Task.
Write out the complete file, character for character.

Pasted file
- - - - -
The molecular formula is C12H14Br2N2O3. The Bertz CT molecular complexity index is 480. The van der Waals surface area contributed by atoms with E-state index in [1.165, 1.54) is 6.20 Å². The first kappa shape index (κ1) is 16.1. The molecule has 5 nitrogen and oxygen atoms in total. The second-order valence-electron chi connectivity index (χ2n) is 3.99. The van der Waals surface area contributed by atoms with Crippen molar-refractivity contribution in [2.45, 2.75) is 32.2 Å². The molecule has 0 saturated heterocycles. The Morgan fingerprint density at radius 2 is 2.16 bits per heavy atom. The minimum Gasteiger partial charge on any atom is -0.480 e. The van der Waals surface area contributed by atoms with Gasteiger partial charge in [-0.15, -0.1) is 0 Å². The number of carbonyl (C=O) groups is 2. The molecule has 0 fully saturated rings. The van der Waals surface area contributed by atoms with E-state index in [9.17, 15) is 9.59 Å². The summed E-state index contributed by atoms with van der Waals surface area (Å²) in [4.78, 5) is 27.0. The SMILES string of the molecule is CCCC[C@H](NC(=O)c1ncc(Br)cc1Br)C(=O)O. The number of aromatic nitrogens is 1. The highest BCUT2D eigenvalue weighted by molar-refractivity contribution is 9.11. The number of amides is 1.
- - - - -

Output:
The molecular formula is C12H14Br2N2O3. The Bertz CT molecular complexity index is 480. The van der Waals surface area contributed by atoms with E-state index in [1.165, 1.54) is 6.20 Å². The first kappa shape index (κ1) is 16.1. The molecule has 5 nitrogen and oxygen atoms in total. The second-order valence-electron chi connectivity index (χ2n) is 3.99. The van der Waals surface area contributed by atoms with Crippen molar-refractivity contribution in [2.45, 2.75) is 32.2 Å². The molecule has 0 saturated heterocycles. The Morgan fingerprint density at radius 2 is 2.16 bits per heavy atom. The minimum Gasteiger partial charge on any atom is -0.480 e. The van der Waals surface area contributed by atoms with Gasteiger partial charge in [-0.15, -0.1) is 0 Å². The number of carbonyl (C=O) groups is 2. The molecule has 0 fully saturated rings. The van der Waals surface area contributed by atoms with E-state index in [9.17, 15) is 9.59 Å². The summed E-state index contributed by atoms with van der Waals surface area (Å²) in [4.78, 5) is 27.0. The SMILES string of the molecule is CCCC[C@H](NC(=O)c1ncc(Br)cc1Br)C(=O)O. The number of aromatic nitrogens is 1. The highest BCUT2D eigenvalue weighted by molar-refractivity contribution is 9.11. The number of amides is 1.